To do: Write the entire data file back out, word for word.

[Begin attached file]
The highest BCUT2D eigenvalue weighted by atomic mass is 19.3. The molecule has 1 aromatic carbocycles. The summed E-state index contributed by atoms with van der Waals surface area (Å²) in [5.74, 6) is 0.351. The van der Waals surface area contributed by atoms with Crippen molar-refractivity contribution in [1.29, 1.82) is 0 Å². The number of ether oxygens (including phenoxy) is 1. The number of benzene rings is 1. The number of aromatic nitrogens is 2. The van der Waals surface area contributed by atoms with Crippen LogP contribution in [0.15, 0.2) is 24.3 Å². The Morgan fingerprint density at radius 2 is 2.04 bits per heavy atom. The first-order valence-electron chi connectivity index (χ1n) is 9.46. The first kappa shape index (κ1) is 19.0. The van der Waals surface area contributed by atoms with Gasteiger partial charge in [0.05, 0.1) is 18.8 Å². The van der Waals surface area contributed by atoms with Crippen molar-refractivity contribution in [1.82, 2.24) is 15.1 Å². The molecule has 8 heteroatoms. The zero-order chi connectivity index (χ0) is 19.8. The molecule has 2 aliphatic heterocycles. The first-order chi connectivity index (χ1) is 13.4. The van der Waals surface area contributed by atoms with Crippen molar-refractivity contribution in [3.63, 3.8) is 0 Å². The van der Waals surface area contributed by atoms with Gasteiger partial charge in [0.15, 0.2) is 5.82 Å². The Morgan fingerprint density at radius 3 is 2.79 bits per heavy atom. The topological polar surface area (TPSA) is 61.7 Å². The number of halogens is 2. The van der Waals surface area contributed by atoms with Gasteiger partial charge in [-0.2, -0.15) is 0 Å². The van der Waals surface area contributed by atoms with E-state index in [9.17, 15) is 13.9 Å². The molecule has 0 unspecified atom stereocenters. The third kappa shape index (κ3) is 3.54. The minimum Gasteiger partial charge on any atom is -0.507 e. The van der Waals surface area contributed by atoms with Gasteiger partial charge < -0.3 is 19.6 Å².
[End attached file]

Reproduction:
The highest BCUT2D eigenvalue weighted by atomic mass is 19.3. The molecule has 1 aromatic carbocycles. The summed E-state index contributed by atoms with van der Waals surface area (Å²) in [5.74, 6) is 0.351. The van der Waals surface area contributed by atoms with Crippen molar-refractivity contribution in [1.29, 1.82) is 0 Å². The number of ether oxygens (including phenoxy) is 1. The number of benzene rings is 1. The number of aromatic nitrogens is 2. The van der Waals surface area contributed by atoms with Crippen LogP contribution in [0.15, 0.2) is 24.3 Å². The Morgan fingerprint density at radius 2 is 2.04 bits per heavy atom. The first-order valence-electron chi connectivity index (χ1n) is 9.46. The first kappa shape index (κ1) is 19.0. The van der Waals surface area contributed by atoms with Gasteiger partial charge in [0.05, 0.1) is 18.8 Å². The van der Waals surface area contributed by atoms with Crippen molar-refractivity contribution in [1.82, 2.24) is 15.1 Å². The molecule has 8 heteroatoms. The zero-order chi connectivity index (χ0) is 19.8. The molecule has 2 aliphatic heterocycles. The first-order chi connectivity index (χ1) is 13.4. The van der Waals surface area contributed by atoms with Crippen molar-refractivity contribution in [3.63, 3.8) is 0 Å². The van der Waals surface area contributed by atoms with Gasteiger partial charge in [0.15, 0.2) is 5.82 Å². The Morgan fingerprint density at radius 3 is 2.79 bits per heavy atom. The topological polar surface area (TPSA) is 61.7 Å². The number of halogens is 2. The van der Waals surface area contributed by atoms with Gasteiger partial charge in [-0.2, -0.15) is 0 Å². The van der Waals surface area contributed by atoms with E-state index in [9.17, 15) is 13.9 Å². The molecule has 0 unspecified atom stereocenters. The third kappa shape index (κ3) is 3.54. The minimum Gasteiger partial charge on any atom is -0.507 e. The van der Waals surface area contributed by atoms with Gasteiger partial charge < -0.3 is 19.6 Å².